When asked to outline the main challenges (regulatory and otherwise) facing the market, he refers to five key areas:
- A slow business investment environment in Europe;
- Forthcoming new leasing accounting standard regulation;
- Increased system development costs for lessors due to new regulations;
- Pressure on big-ticket leasing margins;
- Budget pressures in a number of companies.
Noren adds: "Segments of the market that are particularly strong include car leasing and vendor leasing – sales financing in close cooperation with manufacturers, suppliers and dealers. On the downside, there is less demand for big-ticket leasing due to the low interest rate level and the fact that large corporations have a very strong capital base/cash liquidity and are primarily using the currently very attractive bond market to get financing if needed."
Christer Olander, director asset finance, project, export and asset finance at SEB Merchant Banking suggests that there are numerous factors influencing demand. These range from the business investment environment in Europe and the rest of the world, banks’ risk appetite for lending to the SME sector, and the need for corporates to restructure or reduce their balance sheets to access alternative funding from the bond/capital market, and investors’ expected levels of return on their investments.
Olander says: "Budget pressures with squeezes on capital budgets increase demand for renting equipment, while the age and operational functionality of the existing movable assets fleet is another consideration. Additional factors include the fact that half of the VAT on lease payments for car leasing is deductible for corporate clients in Sweden, and customers’ requirements for flexible solutions. In Sweden we are seeing an increased need for operating leasing solutions of cars for private customers as an alternative or complement to the traditional company car."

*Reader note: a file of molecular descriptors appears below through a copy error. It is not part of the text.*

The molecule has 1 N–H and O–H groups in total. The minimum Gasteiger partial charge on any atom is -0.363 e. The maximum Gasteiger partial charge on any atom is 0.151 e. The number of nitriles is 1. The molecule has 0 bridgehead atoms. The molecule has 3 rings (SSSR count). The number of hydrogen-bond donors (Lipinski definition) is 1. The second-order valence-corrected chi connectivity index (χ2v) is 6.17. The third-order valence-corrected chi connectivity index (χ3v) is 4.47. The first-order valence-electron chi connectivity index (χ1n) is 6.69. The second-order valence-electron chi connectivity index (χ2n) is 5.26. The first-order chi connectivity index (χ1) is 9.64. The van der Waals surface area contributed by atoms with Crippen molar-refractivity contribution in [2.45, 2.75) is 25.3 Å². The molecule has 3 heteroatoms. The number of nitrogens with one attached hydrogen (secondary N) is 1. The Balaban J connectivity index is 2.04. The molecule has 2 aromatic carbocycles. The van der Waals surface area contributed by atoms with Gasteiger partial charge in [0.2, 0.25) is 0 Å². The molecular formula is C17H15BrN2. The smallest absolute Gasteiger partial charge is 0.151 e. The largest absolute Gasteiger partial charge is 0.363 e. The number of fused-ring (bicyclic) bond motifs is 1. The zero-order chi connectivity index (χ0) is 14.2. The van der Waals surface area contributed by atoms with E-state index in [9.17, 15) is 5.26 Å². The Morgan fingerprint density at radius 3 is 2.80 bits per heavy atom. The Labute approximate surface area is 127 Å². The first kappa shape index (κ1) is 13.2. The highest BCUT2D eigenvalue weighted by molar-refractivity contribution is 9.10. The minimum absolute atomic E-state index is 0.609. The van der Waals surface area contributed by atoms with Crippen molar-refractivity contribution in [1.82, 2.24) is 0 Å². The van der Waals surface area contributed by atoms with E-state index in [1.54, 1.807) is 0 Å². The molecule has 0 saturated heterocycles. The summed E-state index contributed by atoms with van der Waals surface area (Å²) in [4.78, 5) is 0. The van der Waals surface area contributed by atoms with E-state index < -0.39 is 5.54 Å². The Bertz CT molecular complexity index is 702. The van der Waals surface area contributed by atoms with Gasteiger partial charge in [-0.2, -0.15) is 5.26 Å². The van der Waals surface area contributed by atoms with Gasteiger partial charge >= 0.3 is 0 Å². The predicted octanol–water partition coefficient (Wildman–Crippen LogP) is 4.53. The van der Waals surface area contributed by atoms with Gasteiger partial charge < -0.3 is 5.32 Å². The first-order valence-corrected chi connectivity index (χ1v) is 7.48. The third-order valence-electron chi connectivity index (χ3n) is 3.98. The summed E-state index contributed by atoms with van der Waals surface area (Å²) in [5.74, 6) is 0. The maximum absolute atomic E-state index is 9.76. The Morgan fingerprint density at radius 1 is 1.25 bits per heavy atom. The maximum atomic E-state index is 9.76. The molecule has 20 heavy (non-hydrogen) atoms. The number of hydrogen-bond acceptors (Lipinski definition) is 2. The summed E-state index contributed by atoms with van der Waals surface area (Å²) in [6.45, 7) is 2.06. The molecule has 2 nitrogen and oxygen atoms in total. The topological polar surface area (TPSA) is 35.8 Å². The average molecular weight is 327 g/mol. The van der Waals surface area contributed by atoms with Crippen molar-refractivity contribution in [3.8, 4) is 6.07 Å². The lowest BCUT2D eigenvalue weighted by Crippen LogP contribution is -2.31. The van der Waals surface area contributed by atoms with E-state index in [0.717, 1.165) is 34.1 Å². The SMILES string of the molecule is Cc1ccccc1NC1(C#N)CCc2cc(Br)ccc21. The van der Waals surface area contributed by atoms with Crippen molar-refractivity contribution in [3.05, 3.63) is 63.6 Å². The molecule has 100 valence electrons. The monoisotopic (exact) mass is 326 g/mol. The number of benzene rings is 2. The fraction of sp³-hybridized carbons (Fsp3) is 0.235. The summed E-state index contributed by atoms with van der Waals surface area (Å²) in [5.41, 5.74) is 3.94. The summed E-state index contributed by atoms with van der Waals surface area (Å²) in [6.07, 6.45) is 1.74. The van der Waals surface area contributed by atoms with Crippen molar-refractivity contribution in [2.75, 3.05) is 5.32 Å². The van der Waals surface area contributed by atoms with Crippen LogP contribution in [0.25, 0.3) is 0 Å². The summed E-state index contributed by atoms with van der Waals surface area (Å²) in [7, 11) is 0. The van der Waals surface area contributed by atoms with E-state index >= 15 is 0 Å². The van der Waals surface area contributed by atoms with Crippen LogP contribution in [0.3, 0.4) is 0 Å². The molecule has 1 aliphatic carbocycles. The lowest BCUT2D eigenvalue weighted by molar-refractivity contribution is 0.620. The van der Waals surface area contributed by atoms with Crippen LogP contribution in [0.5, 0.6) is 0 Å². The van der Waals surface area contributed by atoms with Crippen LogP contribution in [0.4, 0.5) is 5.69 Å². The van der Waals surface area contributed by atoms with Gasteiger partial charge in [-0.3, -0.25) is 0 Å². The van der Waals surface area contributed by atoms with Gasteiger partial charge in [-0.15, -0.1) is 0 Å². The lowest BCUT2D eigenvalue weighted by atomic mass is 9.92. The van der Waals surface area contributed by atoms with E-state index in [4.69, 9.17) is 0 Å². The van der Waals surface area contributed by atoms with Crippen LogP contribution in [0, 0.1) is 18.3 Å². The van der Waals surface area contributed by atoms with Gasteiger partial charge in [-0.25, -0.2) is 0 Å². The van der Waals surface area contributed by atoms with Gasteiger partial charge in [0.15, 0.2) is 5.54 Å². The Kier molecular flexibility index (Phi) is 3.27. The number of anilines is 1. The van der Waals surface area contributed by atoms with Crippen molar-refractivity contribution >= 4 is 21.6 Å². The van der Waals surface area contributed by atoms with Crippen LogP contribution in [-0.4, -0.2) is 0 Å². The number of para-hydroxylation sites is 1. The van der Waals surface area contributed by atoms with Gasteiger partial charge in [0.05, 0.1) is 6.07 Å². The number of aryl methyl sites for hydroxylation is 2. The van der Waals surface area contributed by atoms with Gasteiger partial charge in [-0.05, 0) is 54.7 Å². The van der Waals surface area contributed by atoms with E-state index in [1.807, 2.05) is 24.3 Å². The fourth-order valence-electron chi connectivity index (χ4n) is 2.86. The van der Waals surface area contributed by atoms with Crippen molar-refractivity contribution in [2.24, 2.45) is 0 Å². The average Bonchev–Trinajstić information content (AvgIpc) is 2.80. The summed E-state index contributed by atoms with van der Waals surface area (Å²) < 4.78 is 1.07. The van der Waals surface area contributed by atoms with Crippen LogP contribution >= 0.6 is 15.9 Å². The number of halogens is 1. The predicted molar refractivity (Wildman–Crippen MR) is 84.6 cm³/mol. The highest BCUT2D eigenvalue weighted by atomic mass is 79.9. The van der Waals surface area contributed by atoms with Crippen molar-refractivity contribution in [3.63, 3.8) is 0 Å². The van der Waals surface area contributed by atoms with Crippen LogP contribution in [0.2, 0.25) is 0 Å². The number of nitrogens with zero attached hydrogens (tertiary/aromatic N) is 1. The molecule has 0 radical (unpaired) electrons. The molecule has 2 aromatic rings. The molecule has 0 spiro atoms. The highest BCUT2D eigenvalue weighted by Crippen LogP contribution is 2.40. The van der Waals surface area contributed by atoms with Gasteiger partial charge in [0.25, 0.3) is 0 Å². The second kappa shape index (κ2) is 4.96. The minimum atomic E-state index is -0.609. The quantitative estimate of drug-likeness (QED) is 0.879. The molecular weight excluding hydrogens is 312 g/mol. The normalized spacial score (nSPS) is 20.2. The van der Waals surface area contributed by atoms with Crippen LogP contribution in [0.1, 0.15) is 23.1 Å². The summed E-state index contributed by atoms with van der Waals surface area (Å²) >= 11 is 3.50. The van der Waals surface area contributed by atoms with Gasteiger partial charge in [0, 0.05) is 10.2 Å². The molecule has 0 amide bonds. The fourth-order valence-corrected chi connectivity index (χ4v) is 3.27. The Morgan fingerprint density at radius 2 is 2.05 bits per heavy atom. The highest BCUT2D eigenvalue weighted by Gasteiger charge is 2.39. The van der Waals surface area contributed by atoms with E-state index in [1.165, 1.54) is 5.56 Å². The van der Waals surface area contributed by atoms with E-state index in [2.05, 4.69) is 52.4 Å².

Olander says the Nordic leasing market is still dominated by direct sales from banks. "The second-largest distribution channel is vendor-based – sales financing through independent and manufacturer-owned lessors or cooperation with bank-owned finance companies."
When asked whether the legislatures of the region actively support the growth of the lease finance industry in the Nordics, Noren observes that there are currently no supporting programmes for leasing from governments. He says: "On the contrary, in Finland the government has excluded leasing from the tax allowances which are offered for industrial investments in the form of excess (double) tax depreciations since 2013."
Development banks have been more forthcoming, he continues. "The Nordic Investment Bank does partly support the leasing industry by offering syndicated lending to lessors who are offering leases of investments in assets that are environmentally friendly to state- or municipalities-owned companies. The European Investment Bank is offering funding and guarantee support for lessors who provide leasing to the SME segment for member countries within the EU."
On the issue of likely growth in the leasing market over the next 12 months, Olander states that the Nordic leasing market is still dominated by Sweden, which accounts for some 50% of overall volumes.
"New business volumes are beginning to pick up and we expect to see modest new business volumes growth in the SME segment of 3-5% annually. However, the big-ticket structured leasing segment will (in this low interest rate environment) still be under pressure with negative or flat growth."
In relation to equipment leasing specifically, Société Générale Equipment Finance forecasts growth of 10% in Denmark this year (where transport and construction are the sectors showing the strongest growth, while demand for equipment for industrial production has declined, as has also been the case in Norway), but only slight growth in Sweden.
The company says its Danish and Norwegian markets have grown by approximately 12% over the last 12 months, while the Swedish market has expanded by 5% on the back of strong demand from the construction, transport and forestry industries as well as the Swedish Federal Bank keeping interest rates at zero.
Looking ahead to 2015, SGEF expects flat growth in Denmark, a slight decrease in Norway (although this will depend on sales forecasts from large vendors) and modest expansion of 3% in Sweden, although that figure could change based on interest rates and inflation.